RegionSouth Asia
Eraterm for Hindustani, 17th–18th centuries
Language codes
ISO 639-3

Rekhta (Urdu: ریختہ [ˈɾeːxtaː]; Hindi: रेख़्ता [ˈɾeːxtaː]) was the Hindustani language as its dialectal basis shifted to the Delhi dialect. This style evolved in both the Perso-Arabic and Devanagari scripts and is considered an early form of Urdu and Hindi.[1]

Origin and usage

Rekhtā (from Persian verb ریختن [ɾeːxˈtan]) means "scattered" but also "mixed".[2] The name was given to an early form of courtly literature in Delhi, where poems were made by combining Persian and early Hindustani (referred to as Hindavi or Dehlavi). Sometimes this was done by writing some lines of the poem in Persian, and others in Hindavi. Alternatively, both Persian and Hindavi could feature in a single line.[3]

As Hindavi began to evolve into a literary language in the 18th century, the term Rekhta carried over to describe this new form. It denoted the Persianised, "high" form of Hindavi used in poetry, as opposed to the speech of the common population. The word was used alongside names like Urdu and Hindi. Its usage in this sense lasted into the 19th century, as evidenced by a sher of Mirza Ghalib:[3]

ريختہ کے تُم ہی اُستاد نہیں ہو غالِبؔ
کہتے ہیں اگلے زمانے میں کوئی مِیرؔ بھی تھا

Rēk͟htʻah kē tum hī ustād nahī̃ hō ġālib,
Kahtē haĩ aglē zamānē mē̃ kōī 'mīr' bhī thā

You are not the sole grandmaster of Rekhta, Ghalib
They say, in the ages past, that there was one (called) Mir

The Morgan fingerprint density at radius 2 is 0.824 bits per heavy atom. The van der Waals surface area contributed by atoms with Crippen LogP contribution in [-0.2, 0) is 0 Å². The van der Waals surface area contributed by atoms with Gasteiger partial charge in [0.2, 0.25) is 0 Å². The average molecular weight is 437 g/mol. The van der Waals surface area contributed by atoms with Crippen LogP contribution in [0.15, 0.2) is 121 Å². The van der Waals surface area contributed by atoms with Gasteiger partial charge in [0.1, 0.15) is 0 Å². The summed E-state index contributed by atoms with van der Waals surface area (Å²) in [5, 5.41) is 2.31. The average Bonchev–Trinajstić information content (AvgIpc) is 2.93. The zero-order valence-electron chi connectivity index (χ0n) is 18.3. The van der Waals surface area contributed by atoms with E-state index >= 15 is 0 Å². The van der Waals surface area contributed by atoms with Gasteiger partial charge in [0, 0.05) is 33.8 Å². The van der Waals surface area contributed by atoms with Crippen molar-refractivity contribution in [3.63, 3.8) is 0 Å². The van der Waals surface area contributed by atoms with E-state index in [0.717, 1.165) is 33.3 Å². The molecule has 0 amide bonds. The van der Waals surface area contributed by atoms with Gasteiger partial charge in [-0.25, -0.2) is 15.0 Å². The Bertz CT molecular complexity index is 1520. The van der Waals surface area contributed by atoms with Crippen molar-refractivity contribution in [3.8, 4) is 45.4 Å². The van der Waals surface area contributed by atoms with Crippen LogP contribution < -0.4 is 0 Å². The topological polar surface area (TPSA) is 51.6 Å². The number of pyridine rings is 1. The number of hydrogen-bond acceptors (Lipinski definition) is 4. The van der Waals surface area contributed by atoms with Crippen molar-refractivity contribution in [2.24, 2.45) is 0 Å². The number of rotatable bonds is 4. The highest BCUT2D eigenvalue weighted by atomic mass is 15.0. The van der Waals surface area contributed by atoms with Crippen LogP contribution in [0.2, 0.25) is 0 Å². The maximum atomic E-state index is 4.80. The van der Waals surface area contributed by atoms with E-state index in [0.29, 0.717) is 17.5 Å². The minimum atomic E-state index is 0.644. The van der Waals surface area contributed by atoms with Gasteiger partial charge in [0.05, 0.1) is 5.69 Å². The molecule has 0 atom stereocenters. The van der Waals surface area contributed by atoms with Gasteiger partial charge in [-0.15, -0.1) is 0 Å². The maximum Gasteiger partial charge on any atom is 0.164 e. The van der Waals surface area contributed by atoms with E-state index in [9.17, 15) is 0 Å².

By the end of the 19th century however, the term Rekhta had largely fallen out of use, and terms like Hindi, Urdu, and Hindustani were favoured.[3]


Main article: Rekhti

The grammatically feminine counterpart of Rekhta is Rekhti, a term first popularised by the eighteenth-century poet Sa'adat Yar Khan 'Rangin' to designate verses written from the perspective of women. The Lucknow poet Insha Allah Khan was another well-known poet who composed rekhtis, according to Urdu scholar C M Naim.

See also


  1. ^ "Rekhta: Poetry in Mixed Language, The Emergence of Khari Boli Literature in North India" (PDF). Columbia University. Archived (PDF) from the original on 28 March 2016. Retrieved 23 April 2018.
  2. ^ Hindustani (2005). Keith Brown (ed.). Encyclopedia of Language and Linguistics (2 ed.). Elsevier. ISBN 0-08-044299-4.
  3. ^ a b c Rahman, Tariq (2011). From Hindi to Urdu: A Social and Political History (PDF). Oxford University Press. pp. 29–31. Archived from the original (PDF) on 10 October 2014.